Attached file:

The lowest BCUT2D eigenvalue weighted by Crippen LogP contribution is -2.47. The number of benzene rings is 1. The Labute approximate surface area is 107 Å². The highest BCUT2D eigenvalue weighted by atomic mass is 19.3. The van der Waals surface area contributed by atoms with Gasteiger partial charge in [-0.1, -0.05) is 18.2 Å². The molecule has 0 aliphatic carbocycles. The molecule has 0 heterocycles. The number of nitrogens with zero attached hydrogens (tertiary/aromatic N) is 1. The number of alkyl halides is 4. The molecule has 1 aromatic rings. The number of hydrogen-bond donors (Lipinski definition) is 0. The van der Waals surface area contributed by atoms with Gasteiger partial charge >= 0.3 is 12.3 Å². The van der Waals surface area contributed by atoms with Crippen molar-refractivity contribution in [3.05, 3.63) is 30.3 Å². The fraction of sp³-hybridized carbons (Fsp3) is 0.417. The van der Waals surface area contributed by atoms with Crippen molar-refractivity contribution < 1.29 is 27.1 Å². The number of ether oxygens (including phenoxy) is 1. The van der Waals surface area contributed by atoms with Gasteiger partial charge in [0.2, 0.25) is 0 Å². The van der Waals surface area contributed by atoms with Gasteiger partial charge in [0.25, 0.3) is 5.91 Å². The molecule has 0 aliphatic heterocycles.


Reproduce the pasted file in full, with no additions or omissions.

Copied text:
The lowest BCUT2D eigenvalue weighted by Crippen LogP contribution is -2.47. The number of benzene rings is 1. The Labute approximate surface area is 107 Å². The highest BCUT2D eigenvalue weighted by atomic mass is 19.3. The van der Waals surface area contributed by atoms with Gasteiger partial charge in [-0.1, -0.05) is 18.2 Å². The molecule has 0 aliphatic carbocycles. The molecule has 0 heterocycles. The number of nitrogens with zero attached hydrogens (tertiary/aromatic N) is 1. The number of alkyl halides is 4. The molecule has 1 aromatic rings. The number of hydrogen-bond donors (Lipinski definition) is 0. The van der Waals surface area contributed by atoms with Gasteiger partial charge >= 0.3 is 12.3 Å². The van der Waals surface area contributed by atoms with Crippen molar-refractivity contribution in [3.05, 3.63) is 30.3 Å². The fraction of sp³-hybridized carbons (Fsp3) is 0.417. The van der Waals surface area contributed by atoms with Crippen molar-refractivity contribution < 1.29 is 27.1 Å². The number of ether oxygens (including phenoxy) is 1. The van der Waals surface area contributed by atoms with Gasteiger partial charge in [0.2, 0.25) is 0 Å². The van der Waals surface area contributed by atoms with Gasteiger partial charge in [0.25, 0.3) is 5.91 Å². The molecule has 0 aliphatic heterocycles.